Foundation Problems

Has anyone dealt with foundation problems and a host of other problems( no HVAC etc…). I found a house with the below description. Its listed at 64,900 but I dont know how to determine the cost of repairs.

"Oversize lot, over size house for the area. Needs repairs, to be sold as is, has foundation and roof issues–no reports on file. Plumbing and electrical items to fix. Proof of funds req’d, special seller rider on ntreis. Lots of space, portion of attic converted to living space. "

This house looks like it is a total tear down, but I would like to know if can it be turned around. This isn’t alot of information, but like to get some feed back.


Since it’s listed, go look at the house, and bring a contractor with you to get some estimates.

I would have a structural engineer come look at the foundation issues because that could really blow a budget.

I just had a bowing basement wall fixed. They installed a few steel I-beams to prevent the wall from moving anymore. If I ever decide to replace the driveway I would dig it out and then straighten the wall. It cost me 2200 to have the I-beams installed, to replace the driveway and straighten the wall would have been around 10K.

Won’t work, he is in Japan.

I really think you need to wait until you’re back in the states to do these deals. You’re trying to go by what someone else is telling you and pics, very dangerous. You’re also trying to buy in markets you don’t even know, strike 2. You’re setting yourself up to get burned bigtime in my opinion. I think you need to park the funds you have saved up into a high interest account and learn what you can between now and the time you move back to the states. Once you get back learn your local market and start investing there.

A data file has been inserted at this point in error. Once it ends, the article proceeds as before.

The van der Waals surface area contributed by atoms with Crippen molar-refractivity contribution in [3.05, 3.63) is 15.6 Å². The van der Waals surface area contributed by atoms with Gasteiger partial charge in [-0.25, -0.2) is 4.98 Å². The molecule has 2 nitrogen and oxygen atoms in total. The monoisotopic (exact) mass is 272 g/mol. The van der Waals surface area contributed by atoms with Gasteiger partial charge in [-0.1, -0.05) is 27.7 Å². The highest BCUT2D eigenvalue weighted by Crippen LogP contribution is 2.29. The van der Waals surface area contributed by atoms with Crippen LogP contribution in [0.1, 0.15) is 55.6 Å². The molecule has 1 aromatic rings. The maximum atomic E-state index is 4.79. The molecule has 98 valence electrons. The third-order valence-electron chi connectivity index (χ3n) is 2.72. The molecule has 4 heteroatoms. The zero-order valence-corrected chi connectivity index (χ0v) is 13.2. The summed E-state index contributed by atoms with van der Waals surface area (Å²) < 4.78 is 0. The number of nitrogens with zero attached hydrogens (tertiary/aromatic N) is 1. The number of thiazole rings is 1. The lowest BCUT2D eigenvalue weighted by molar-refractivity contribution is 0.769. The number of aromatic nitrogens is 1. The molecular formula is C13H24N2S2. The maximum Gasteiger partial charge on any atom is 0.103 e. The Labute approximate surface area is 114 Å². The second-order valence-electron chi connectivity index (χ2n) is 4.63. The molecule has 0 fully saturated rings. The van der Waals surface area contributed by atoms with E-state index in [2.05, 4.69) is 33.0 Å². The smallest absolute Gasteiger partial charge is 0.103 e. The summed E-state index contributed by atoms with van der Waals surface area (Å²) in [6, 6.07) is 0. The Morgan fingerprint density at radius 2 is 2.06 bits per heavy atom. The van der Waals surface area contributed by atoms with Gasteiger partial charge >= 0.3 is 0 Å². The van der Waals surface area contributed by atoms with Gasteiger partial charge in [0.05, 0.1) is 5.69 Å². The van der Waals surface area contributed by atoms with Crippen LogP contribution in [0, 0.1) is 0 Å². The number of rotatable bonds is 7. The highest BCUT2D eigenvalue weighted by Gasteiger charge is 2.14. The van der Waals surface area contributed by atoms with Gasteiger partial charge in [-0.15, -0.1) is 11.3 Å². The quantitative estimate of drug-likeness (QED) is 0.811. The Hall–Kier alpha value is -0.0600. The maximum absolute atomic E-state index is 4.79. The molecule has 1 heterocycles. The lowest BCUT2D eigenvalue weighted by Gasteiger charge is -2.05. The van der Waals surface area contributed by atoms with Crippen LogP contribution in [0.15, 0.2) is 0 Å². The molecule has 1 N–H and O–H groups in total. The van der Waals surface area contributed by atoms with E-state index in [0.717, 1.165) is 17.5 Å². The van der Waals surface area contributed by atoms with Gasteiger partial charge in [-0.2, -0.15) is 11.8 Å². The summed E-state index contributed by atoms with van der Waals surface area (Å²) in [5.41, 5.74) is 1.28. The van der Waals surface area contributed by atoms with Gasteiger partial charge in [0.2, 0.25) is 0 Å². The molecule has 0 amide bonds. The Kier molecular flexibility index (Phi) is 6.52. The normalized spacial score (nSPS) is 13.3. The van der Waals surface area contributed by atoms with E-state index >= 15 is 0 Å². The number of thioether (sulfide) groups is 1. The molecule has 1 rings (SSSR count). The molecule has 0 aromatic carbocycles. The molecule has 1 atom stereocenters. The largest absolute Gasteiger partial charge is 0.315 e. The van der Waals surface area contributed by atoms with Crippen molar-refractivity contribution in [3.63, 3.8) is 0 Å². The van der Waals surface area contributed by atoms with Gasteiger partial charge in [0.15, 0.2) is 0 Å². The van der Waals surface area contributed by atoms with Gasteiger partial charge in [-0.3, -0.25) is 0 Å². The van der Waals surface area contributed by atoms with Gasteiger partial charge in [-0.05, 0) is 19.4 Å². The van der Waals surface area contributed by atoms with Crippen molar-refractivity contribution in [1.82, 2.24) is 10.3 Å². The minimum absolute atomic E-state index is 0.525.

This is an extremely difficult situation to evaluate.  No HVAC and plumbing electrical foundation and roofing issues?  That could easily cost more than a brand new house would be worth.  Tearing down and rebuilding could set you up for all sorts of expenses, depending upon where the property is located.  Many assessments can be locally controlled, like hooking up to the sewer, for example.  If you do a remodel, you might be able to tie remodel construction into the sewer, have the place inspected, and your done.  If you completely tear down, you may be required to pay $40,000 (one example I heard) to the county as a new construction supplemental tax.  Everyone can stick you with these kinds of fees from the local schools to utilities.
 In my experience, home inspections aren't worth the paper they're printed on, this is a case that calls for a licensed general contractor that you can trust, and if you aren't going to oversee this project directly, you need to trust your contractor a lot!
 I believe that the most common mistake that people make is underestimating how long constrution projects are going to take, and how much they are going to cost.
 If your strategy is buy and hold, you don't want to be in the wrong part of town.  I think you could find excellent deals in areas where crime and gang violence is rampant, but in the end, you will be throwing good money after a bad deal.